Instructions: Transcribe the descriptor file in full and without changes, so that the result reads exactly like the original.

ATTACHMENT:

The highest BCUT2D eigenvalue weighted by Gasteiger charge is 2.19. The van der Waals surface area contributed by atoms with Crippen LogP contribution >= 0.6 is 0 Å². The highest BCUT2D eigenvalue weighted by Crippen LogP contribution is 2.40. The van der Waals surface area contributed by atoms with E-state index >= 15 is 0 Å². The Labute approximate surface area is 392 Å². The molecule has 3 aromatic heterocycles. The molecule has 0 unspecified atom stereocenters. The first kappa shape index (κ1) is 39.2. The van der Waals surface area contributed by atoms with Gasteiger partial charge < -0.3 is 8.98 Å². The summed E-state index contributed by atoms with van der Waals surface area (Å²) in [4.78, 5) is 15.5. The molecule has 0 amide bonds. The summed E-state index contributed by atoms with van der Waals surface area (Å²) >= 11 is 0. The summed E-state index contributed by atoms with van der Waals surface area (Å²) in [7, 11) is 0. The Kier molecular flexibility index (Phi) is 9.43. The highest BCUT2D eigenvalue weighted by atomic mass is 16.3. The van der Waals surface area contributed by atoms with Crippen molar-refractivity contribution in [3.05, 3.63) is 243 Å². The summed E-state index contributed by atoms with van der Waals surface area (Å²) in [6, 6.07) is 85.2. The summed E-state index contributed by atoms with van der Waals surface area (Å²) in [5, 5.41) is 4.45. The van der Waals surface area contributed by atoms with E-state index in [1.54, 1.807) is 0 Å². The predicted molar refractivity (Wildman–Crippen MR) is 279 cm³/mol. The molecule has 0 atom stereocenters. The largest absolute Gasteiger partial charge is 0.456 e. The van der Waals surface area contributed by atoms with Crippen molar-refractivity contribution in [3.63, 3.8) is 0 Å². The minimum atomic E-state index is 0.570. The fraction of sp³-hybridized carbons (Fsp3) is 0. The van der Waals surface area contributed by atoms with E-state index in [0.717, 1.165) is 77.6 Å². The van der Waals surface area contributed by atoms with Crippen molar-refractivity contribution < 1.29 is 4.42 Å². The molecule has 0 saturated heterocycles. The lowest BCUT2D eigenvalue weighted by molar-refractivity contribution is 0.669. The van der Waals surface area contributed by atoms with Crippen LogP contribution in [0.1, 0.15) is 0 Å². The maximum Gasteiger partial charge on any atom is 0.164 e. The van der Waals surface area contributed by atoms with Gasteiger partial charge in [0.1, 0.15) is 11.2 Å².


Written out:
The highest BCUT2D eigenvalue weighted by Gasteiger charge is 2.19. The van der Waals surface area contributed by atoms with Crippen LogP contribution >= 0.6 is 0 Å². The highest BCUT2D eigenvalue weighted by Crippen LogP contribution is 2.40. The van der Waals surface area contributed by atoms with E-state index >= 15 is 0 Å². The Labute approximate surface area is 392 Å². The molecule has 3 aromatic heterocycles. The molecule has 0 unspecified atom stereocenters. The first kappa shape index (κ1) is 39.2. The van der Waals surface area contributed by atoms with Gasteiger partial charge < -0.3 is 8.98 Å². The summed E-state index contributed by atoms with van der Waals surface area (Å²) in [4.78, 5) is 15.5. The molecule has 0 amide bonds. The summed E-state index contributed by atoms with van der Waals surface area (Å²) >= 11 is 0. The summed E-state index contributed by atoms with van der Waals surface area (Å²) in [7, 11) is 0. The Kier molecular flexibility index (Phi) is 9.43. The highest BCUT2D eigenvalue weighted by atomic mass is 16.3. The van der Waals surface area contributed by atoms with Crippen molar-refractivity contribution in [3.05, 3.63) is 243 Å². The summed E-state index contributed by atoms with van der Waals surface area (Å²) in [6, 6.07) is 85.2. The summed E-state index contributed by atoms with van der Waals surface area (Å²) in [5, 5.41) is 4.45. The van der Waals surface area contributed by atoms with E-state index in [1.54, 1.807) is 0 Å². The predicted molar refractivity (Wildman–Crippen MR) is 279 cm³/mol. The molecule has 0 atom stereocenters. The largest absolute Gasteiger partial charge is 0.456 e. The van der Waals surface area contributed by atoms with Crippen molar-refractivity contribution in [3.63, 3.8) is 0 Å². The minimum atomic E-state index is 0.570. The fraction of sp³-hybridized carbons (Fsp3) is 0. The van der Waals surface area contributed by atoms with E-state index in [0.717, 1.165) is 77.6 Å². The van der Waals surface area contributed by atoms with Crippen molar-refractivity contribution < 1.29 is 4.42 Å². The molecule has 0 saturated heterocycles. The lowest BCUT2D eigenvalue weighted by molar-refractivity contribution is 0.669. The van der Waals surface area contributed by atoms with Crippen LogP contribution in [0.1, 0.15) is 0 Å². The maximum Gasteiger partial charge on any atom is 0.164 e. The van der Waals surface area contributed by atoms with Gasteiger partial charge in [0.1, 0.15) is 11.2 Å².